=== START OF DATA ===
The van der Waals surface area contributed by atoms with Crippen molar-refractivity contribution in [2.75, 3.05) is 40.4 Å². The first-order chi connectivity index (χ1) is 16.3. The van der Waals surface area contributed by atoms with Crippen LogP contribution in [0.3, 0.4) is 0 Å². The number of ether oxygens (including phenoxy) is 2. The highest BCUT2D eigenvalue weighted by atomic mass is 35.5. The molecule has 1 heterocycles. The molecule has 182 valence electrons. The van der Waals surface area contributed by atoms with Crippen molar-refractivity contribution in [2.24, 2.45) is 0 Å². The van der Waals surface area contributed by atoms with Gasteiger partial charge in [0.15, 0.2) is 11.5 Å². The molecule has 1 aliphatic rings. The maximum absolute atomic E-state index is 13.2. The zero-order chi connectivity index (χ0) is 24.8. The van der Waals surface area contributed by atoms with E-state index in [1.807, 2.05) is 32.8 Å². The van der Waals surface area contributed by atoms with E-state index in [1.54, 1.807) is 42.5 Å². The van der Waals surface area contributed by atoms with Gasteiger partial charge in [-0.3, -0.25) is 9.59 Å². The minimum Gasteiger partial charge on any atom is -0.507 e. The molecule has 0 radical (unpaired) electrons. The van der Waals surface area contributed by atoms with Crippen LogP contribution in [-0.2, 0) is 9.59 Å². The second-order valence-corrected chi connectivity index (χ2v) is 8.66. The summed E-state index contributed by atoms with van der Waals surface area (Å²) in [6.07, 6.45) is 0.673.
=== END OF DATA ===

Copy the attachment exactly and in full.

The van der Waals surface area contributed by atoms with Crippen molar-refractivity contribution in [2.75, 3.05) is 40.4 Å². The first-order chi connectivity index (χ1) is 16.3. The van der Waals surface area contributed by atoms with Crippen LogP contribution in [0.3, 0.4) is 0 Å². The number of ether oxygens (including phenoxy) is 2. The highest BCUT2D eigenvalue weighted by atomic mass is 35.5. The molecule has 1 heterocycles. The molecule has 182 valence electrons. The van der Waals surface area contributed by atoms with Crippen molar-refractivity contribution in [2.24, 2.45) is 0 Å². The van der Waals surface area contributed by atoms with Gasteiger partial charge in [0.15, 0.2) is 11.5 Å². The molecule has 1 aliphatic rings. The maximum absolute atomic E-state index is 13.2. The zero-order chi connectivity index (χ0) is 24.8. The van der Waals surface area contributed by atoms with E-state index in [1.807, 2.05) is 32.8 Å². The van der Waals surface area contributed by atoms with E-state index in [1.54, 1.807) is 42.5 Å². The van der Waals surface area contributed by atoms with Gasteiger partial charge in [-0.3, -0.25) is 9.59 Å². The minimum Gasteiger partial charge on any atom is -0.507 e. The molecule has 0 radical (unpaired) electrons. The van der Waals surface area contributed by atoms with Crippen LogP contribution in [-0.2, 0) is 9.59 Å². The second-order valence-corrected chi connectivity index (χ2v) is 8.66. The summed E-state index contributed by atoms with van der Waals surface area (Å²) in [6.07, 6.45) is 0.673.